Some streaming boxes have subpar controllers. Sony's latest device does not include a controller at all. The standard $100 PlayStation TV will be a very expensive paperweight unless you have a DualShock 3 or 4 controller to go along with it. A $140 version includes a DualShock 3 controller, which lacks the DualShock 4's handy touch screen.
On the bright side, you couldn't ask for a better controller than the DualShock series. Sony's pair of analog sticks, responsive D-Pad, springy shoulder buttons and colorful face buttons are a joy to use. If you've ever used a PlayStation before, controlling the PlayStation TV is very simple.
On the other hand, if you haven't used a PlayStation console before, you're out of luck. Say what you will about the remote controls for devices like the Roku, the Fire TV and the Apple TV, but the average nongamer could pick them up and figure out how they work within a few minutes.
The DualShock 3 and 4 may be fantastic game controllers, but as entertainment remote controls, they're hopelessly complicated. No media app needs 17 buttons to navigate. A user who wants the PlayStation TV primarily for videos will have to deal with a lot of extra buttons and a steep learning curve.
Even as gaming peripherals, the DualShock 3 and 4 don't get complete passes. They work fine for the most part, but most Vita games make use of touch-screen features. Some are quite dependent on swipes and taps. While DualShock 4 owners can use the device's tiny touchpad, DualShock 3 owners must grapple with a cumbersome cursor instead.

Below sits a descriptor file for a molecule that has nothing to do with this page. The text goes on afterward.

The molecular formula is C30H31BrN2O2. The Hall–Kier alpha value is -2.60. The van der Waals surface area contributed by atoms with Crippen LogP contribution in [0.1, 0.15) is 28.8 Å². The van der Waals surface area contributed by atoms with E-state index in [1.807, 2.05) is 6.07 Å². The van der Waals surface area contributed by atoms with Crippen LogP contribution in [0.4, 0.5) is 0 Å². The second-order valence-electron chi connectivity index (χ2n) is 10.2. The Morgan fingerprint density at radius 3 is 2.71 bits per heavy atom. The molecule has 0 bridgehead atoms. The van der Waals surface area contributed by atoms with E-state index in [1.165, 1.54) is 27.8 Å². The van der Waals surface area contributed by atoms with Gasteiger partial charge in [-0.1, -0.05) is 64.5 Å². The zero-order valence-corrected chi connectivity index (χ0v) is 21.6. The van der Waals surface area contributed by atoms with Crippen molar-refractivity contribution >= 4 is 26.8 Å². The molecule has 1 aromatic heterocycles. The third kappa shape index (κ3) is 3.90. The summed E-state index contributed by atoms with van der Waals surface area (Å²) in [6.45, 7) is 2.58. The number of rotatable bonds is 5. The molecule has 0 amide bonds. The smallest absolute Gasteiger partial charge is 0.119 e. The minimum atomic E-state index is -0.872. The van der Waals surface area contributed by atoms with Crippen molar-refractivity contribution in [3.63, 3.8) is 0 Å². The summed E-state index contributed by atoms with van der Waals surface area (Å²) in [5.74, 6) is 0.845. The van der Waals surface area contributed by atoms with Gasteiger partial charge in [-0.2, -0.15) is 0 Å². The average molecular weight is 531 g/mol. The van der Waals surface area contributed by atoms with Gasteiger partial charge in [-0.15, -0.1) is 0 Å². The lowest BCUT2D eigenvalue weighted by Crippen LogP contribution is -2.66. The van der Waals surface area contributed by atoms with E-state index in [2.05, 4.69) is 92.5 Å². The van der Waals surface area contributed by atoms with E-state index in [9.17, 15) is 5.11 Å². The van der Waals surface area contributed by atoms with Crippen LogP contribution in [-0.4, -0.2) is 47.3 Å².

Allowing consumers to use the DualShock 3 and 4 for the PlayStation TV was a great idea. Requiring it was not.
The guts of the PlayStation TV are essentially the same as the Vita, which Tom's Guide has covered extensively in ourVita review. This means that the system is fast, powerful and beautiful — provided that you're using it with a 5-inch screen.
On big-screen TVs (32 inches or larger), the PlayStation TV is still fast and powerful, but the visual quality suffers immensely. The device does not support 1080p resolution, and actually defaults to 720p — which is arguably better for games, but problematic for video. In order to squeeze the maximum 1080i settings out of the system, I had to go into Settings and configure it manually. At 1080i, videos will look unimpressive to anyone who's used to a 1080p resolution. The games, originally programmed to broadcast at 544p, look grainy and indistinct.
I tried both baseball simulator MLB 14: The Show and action/adventure tie-in The Lego Movie Videogame. Both titles played perfectly well and sounded fine, but the graphics were distinctly on the blurry side. They looked more like PS2 games than the graphical apex of handheld-gaming technology.
If 1080i versus 1080p sounds like an academic distinction, consider that barely anything is optimized for 1080i resolution: neither games nor movies. Interlacing (i) draws a picture in fits and starts, whereas progressive scan (p) draws a picture all at once, leading to better quality and less screen flicker.
It's not reasonable to expect handheld games to run at peak visual fidelity on a gigantic screen, but it is reasonable to expect that a set-top box will offer the standard resolution for just about any TV made in the last half-decade.
Content and apps
If there's one area where the PlayStation TV falls down in inexcusable ways, it's when it comes to content selection. First and foremost, the device is a set-top box, which means consumers will want to use it to watch streaming video online. At present, the device has access to the following streaming services:
- Crackle (which is owned by Sony)